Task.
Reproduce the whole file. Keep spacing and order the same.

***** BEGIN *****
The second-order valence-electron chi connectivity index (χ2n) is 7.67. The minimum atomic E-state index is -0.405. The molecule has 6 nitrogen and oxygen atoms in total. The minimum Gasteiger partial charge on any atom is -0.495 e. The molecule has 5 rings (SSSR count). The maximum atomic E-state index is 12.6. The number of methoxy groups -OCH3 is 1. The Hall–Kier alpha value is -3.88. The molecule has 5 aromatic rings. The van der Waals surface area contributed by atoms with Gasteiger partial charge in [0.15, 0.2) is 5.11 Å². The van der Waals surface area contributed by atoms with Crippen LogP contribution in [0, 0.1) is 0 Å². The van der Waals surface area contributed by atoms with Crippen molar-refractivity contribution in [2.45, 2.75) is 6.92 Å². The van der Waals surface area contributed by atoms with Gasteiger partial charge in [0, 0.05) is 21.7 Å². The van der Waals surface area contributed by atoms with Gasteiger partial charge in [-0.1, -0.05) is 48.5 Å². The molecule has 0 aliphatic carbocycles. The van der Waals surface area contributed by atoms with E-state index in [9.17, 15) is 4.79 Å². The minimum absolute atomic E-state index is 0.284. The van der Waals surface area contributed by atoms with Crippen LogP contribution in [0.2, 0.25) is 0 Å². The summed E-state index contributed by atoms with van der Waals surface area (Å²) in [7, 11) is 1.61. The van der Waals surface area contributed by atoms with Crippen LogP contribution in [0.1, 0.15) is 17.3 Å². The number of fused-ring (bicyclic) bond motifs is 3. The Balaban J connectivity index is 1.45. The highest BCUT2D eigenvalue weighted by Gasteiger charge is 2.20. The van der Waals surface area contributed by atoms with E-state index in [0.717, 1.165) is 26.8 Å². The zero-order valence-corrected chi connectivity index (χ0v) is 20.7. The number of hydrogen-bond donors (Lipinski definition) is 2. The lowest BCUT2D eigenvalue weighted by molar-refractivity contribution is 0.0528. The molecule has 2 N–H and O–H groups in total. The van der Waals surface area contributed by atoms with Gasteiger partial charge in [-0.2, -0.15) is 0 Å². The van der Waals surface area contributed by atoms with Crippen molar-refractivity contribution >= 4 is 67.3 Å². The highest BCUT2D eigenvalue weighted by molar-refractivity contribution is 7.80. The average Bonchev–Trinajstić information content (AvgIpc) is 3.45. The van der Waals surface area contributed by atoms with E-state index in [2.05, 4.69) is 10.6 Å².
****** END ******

The second-order valence-electron chi connectivity index (χ2n) is 7.67. The minimum atomic E-state index is -0.405. The molecule has 6 nitrogen and oxygen atoms in total. The minimum Gasteiger partial charge on any atom is -0.495 e. The molecule has 5 rings (SSSR count). The maximum atomic E-state index is 12.6. The number of methoxy groups -OCH3 is 1. The Hall–Kier alpha value is -3.88. The molecule has 5 aromatic rings. The van der Waals surface area contributed by atoms with Gasteiger partial charge in [0.15, 0.2) is 5.11 Å². The van der Waals surface area contributed by atoms with Crippen LogP contribution in [0, 0.1) is 0 Å². The van der Waals surface area contributed by atoms with Crippen molar-refractivity contribution in [2.45, 2.75) is 6.92 Å². The van der Waals surface area contributed by atoms with Gasteiger partial charge in [0, 0.05) is 21.7 Å². The van der Waals surface area contributed by atoms with Gasteiger partial charge in [-0.1, -0.05) is 48.5 Å². The molecule has 0 aliphatic carbocycles. The van der Waals surface area contributed by atoms with E-state index in [9.17, 15) is 4.79 Å². The minimum absolute atomic E-state index is 0.284. The van der Waals surface area contributed by atoms with Crippen LogP contribution in [0.2, 0.25) is 0 Å². The summed E-state index contributed by atoms with van der Waals surface area (Å²) in [7, 11) is 1.61. The van der Waals surface area contributed by atoms with Crippen LogP contribution in [0.1, 0.15) is 17.3 Å². The number of fused-ring (bicyclic) bond motifs is 3. The Balaban J connectivity index is 1.45. The highest BCUT2D eigenvalue weighted by Gasteiger charge is 2.20. The van der Waals surface area contributed by atoms with E-state index in [0.717, 1.165) is 26.8 Å². The zero-order valence-corrected chi connectivity index (χ0v) is 20.7. The number of hydrogen-bond donors (Lipinski definition) is 2. The lowest BCUT2D eigenvalue weighted by molar-refractivity contribution is 0.0528. The molecule has 2 N–H and O–H groups in total. The van der Waals surface area contributed by atoms with Gasteiger partial charge in [-0.2, -0.15) is 0 Å². The van der Waals surface area contributed by atoms with Crippen molar-refractivity contribution >= 4 is 67.3 Å². The highest BCUT2D eigenvalue weighted by molar-refractivity contribution is 7.80. The average Bonchev–Trinajstić information content (AvgIpc) is 3.45. The van der Waals surface area contributed by atoms with E-state index in [2.05, 4.69) is 10.6 Å².